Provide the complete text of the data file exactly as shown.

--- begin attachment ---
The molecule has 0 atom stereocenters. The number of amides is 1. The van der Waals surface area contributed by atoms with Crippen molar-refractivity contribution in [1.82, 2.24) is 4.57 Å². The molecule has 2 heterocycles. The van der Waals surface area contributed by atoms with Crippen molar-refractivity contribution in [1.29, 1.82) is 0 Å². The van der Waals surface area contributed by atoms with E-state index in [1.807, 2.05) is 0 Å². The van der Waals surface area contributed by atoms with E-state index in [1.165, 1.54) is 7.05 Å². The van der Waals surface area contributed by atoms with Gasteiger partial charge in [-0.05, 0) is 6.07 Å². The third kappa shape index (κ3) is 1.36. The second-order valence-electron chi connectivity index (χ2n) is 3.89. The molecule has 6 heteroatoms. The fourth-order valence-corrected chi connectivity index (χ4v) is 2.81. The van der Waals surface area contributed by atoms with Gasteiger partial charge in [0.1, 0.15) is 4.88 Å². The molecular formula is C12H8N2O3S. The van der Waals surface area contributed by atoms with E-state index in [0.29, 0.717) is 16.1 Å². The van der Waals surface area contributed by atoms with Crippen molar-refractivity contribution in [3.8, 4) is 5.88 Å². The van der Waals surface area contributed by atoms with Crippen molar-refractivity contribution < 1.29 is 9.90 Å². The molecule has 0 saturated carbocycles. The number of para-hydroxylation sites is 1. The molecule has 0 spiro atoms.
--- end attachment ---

The molecule has 0 atom stereocenters. The number of amides is 1. The van der Waals surface area contributed by atoms with Crippen molar-refractivity contribution in [1.82, 2.24) is 4.57 Å². The molecule has 2 heterocycles. The van der Waals surface area contributed by atoms with Crippen molar-refractivity contribution in [1.29, 1.82) is 0 Å². The van der Waals surface area contributed by atoms with E-state index in [1.807, 2.05) is 0 Å². The van der Waals surface area contributed by atoms with E-state index in [1.165, 1.54) is 7.05 Å². The van der Waals surface area contributed by atoms with Gasteiger partial charge in [-0.05, 0) is 6.07 Å². The third kappa shape index (κ3) is 1.36. The second-order valence-electron chi connectivity index (χ2n) is 3.89. The molecule has 6 heteroatoms. The fourth-order valence-corrected chi connectivity index (χ4v) is 2.81. The van der Waals surface area contributed by atoms with Gasteiger partial charge in [0.1, 0.15) is 4.88 Å². The molecular formula is C12H8N2O3S. The van der Waals surface area contributed by atoms with E-state index in [0.29, 0.717) is 16.1 Å². The van der Waals surface area contributed by atoms with Crippen molar-refractivity contribution in [3.8, 4) is 5.88 Å². The van der Waals surface area contributed by atoms with Crippen molar-refractivity contribution < 1.29 is 9.90 Å². The molecule has 0 saturated carbocycles. The number of para-hydroxylation sites is 1. The molecule has 0 spiro atoms.